By Lisa Nivison-Smith

After being fascinated by space from a young age, Dr Mireia Montes Quiles is now a researcher at the School of Physics, trying to expand our knowledge of the universe by researching one of its largest components – galaxy clusters. Beyond this, she is breaking common misconceptions about her field, showing that astronomers do not simply stare out of telescopes all day or predict horoscopes. Most importantly, Mireia is inspiring a new generation of female astronomers as our only astronomer in the UNSW Maths and Science Women Champion Program.

1. What is your official title?

I am a Postdoctoral Research Associate in the Astronomy group in the School of Physics at UNSW Sydney.

2. What does your current research focus on?

I am currently focused on understanding clusters of galaxies – the largest structures in the Universe bound by gravity. These clusters are collections of galaxies held together by gravity. We know that large structures form when smaller structures come together and we can see signs of this process if we study the outer parts of galaxies and, like in my case, clusters of galaxies. I study the diffuse light known as intracluster light that can be observed in these outer parts. I use this light as a “report” on what happened in the past to that cluster.

Characterizing this light is quite difficult because it is quite faint and requires a lot of telescope time (this is why we haven’t observed that many clusters). The faint light also means the reduction of the data from all this telescope time has to be very accurate. So I am currently trying to develop methods to reduce data from big telescopes so we can understand better how clusters of galaxies have formed.

Dr Montes’ research focuses on understanding how clusters of galaxies form

3. Why did you become an astronomer?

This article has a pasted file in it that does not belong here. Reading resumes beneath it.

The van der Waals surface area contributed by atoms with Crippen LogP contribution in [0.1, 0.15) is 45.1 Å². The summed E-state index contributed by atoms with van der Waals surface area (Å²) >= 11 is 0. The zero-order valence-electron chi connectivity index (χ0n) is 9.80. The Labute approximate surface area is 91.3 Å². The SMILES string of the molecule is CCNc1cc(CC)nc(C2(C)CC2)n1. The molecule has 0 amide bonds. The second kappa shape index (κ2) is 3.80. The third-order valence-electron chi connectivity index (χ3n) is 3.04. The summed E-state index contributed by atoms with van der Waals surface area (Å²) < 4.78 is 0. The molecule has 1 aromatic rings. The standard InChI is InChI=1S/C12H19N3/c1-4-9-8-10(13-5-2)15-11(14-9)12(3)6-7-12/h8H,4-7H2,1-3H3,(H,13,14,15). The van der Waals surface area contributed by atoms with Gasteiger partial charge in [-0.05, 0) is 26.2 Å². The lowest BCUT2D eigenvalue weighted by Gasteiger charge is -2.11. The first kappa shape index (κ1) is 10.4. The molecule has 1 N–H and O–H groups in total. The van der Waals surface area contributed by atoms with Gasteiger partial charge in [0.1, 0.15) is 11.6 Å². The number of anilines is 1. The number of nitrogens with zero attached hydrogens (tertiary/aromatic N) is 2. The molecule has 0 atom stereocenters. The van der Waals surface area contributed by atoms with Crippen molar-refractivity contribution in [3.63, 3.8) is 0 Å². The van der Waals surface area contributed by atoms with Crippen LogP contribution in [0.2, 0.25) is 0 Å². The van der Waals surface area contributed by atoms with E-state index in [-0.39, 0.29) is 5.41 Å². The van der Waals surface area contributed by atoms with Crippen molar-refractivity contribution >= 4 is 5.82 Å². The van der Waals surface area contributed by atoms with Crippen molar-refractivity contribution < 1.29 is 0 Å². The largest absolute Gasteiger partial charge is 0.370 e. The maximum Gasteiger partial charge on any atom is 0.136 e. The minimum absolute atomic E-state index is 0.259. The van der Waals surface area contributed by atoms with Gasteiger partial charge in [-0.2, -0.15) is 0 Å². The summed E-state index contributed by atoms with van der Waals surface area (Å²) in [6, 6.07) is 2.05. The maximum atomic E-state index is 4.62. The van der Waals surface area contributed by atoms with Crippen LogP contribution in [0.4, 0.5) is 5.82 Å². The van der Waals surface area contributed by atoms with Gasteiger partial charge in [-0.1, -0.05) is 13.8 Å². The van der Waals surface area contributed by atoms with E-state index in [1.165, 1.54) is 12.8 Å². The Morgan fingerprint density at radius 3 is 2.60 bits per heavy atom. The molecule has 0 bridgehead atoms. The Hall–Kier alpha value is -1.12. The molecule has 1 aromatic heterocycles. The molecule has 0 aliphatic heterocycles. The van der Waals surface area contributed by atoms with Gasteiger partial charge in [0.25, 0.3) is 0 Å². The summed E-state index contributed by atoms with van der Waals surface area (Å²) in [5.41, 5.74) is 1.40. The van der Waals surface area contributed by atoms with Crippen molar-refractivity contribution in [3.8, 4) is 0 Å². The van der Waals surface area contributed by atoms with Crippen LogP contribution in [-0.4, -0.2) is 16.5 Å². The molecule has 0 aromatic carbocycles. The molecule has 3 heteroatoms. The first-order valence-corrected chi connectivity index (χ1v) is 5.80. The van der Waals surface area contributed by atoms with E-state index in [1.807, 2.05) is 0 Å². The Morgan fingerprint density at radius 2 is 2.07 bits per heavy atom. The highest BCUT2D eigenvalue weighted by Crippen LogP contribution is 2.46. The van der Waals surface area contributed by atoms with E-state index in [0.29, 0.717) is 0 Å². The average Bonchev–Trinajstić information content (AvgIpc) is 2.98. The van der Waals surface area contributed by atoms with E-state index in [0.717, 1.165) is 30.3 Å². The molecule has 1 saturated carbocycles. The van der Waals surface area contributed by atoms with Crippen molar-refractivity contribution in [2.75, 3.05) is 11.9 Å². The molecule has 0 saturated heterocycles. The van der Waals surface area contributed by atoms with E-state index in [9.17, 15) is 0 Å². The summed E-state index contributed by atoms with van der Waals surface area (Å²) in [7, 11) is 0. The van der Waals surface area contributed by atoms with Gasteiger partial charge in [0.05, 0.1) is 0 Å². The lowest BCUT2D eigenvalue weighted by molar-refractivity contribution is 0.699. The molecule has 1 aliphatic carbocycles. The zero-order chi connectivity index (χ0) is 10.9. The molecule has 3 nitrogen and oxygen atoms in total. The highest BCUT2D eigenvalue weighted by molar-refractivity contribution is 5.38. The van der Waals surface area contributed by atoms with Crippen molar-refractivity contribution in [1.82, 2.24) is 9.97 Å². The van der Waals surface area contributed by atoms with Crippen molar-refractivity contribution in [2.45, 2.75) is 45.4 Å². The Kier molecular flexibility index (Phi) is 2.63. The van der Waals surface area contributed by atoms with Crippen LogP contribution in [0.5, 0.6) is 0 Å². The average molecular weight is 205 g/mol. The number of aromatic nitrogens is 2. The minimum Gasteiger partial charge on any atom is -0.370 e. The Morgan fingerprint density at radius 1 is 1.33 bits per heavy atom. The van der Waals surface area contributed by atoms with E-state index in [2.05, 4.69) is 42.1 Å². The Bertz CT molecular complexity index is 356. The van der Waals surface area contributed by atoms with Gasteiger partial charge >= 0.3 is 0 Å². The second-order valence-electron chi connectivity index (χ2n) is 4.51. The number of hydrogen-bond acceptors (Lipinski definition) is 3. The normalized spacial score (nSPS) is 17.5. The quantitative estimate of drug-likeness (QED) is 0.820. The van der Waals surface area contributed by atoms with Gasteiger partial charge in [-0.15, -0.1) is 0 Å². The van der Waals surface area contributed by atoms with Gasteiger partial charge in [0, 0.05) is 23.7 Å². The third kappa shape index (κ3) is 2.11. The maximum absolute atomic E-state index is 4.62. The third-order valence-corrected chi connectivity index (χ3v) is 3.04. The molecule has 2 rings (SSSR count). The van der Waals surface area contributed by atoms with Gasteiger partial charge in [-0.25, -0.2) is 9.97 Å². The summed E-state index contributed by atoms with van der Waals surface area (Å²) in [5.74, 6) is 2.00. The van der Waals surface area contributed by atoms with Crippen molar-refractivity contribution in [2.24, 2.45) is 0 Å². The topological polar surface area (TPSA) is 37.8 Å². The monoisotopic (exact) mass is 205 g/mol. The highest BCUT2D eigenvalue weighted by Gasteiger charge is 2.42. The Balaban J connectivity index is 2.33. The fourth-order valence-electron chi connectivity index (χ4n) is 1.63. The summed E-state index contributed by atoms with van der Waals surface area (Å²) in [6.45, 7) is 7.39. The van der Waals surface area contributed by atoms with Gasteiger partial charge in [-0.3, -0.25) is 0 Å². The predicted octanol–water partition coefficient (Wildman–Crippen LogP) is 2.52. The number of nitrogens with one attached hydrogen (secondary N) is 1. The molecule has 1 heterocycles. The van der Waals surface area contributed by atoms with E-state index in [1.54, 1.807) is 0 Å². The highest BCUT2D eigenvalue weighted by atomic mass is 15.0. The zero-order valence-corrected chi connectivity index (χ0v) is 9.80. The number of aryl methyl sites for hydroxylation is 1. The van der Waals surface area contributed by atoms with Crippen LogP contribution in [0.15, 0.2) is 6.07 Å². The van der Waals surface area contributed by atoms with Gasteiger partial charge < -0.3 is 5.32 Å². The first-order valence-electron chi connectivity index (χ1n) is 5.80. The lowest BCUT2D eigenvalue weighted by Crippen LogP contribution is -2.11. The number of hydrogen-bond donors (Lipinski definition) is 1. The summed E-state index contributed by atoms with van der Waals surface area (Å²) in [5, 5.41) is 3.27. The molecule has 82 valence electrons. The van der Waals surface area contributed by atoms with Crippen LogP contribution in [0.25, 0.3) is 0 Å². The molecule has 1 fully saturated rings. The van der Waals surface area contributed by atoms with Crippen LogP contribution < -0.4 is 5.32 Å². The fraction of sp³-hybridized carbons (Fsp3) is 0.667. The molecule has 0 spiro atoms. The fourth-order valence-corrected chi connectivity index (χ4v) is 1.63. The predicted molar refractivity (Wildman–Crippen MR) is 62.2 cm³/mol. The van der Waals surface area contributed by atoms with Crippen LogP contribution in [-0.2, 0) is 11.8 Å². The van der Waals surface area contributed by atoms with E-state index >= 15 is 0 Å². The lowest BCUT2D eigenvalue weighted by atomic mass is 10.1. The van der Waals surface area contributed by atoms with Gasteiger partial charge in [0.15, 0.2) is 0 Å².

Whilst I have always been fascinated about space and the universe since I was young, I didn’t necessarily what to “grow up” to be astronomer as I also had a lot of other interests such as history and music. This actually made it very difficult for me to decide what to study at university as I didn’t know which interest I should follow. Eventually I discovered that to study astronomy I needed to study Physics and so, not very convinced, I enrolled in a Bachelor of Physics. After three long semesters at university, I had my first Astronomy class and I absolutely loved it! After that I had no choice but to pursue a career in astronomy.

4. What’s the biggest misconception about your field of research?

One of my favourite misconceptions is from stock photos where ‘astronomers’ are wearing lab coats and also that we spend all our time at a telescope. Whilst some astronomers work in instrumentation and might need lab coats and we do need to go to the telescope to observe from time to time, most of my day is spend in front of a computer in a shirt and jeans. I don’t even own a lab coat! The other common (and most annoying!) misconception is when people confuses astronomy and astrology. Astronomy is a science and Astrology is not!

5. When you are not doing research, what else do you like to do?

I love to dance! I started learning how to bellydance when I was doing my PhD and then afterwards, when I moved to the US to start a post-doc position, I continued to learn, embracing a dance style called American Tribal Style (R). I really love the through dance I have met super strong, beautiful and inspiring women and that is something I really treasure.

Astronomers hard at work (note – not actual astronomers)

6. Why did you join the UNSW Women in Maths and Science Champions Program?

Previously, I have not been involved in many public science events and I was actually a bit afraid of it. So I joined the program as a way to develop more skills to engage with the public. I am so surprised by how rewarding the program is. I have meet some amazing and inspiring colleagues and I love engaging with the community about my research. I particularly like being able to now inspire girls to pursue careers in STEM. Although I have been lucky to have always seen women in Astronomy at all levels, I recently had the “I am the only woman in the room” experience and I can see how important is for young women to see that people like them are successful in STEM careers. If I can make a girl feel that she can do whatever she wants, then I am happy.


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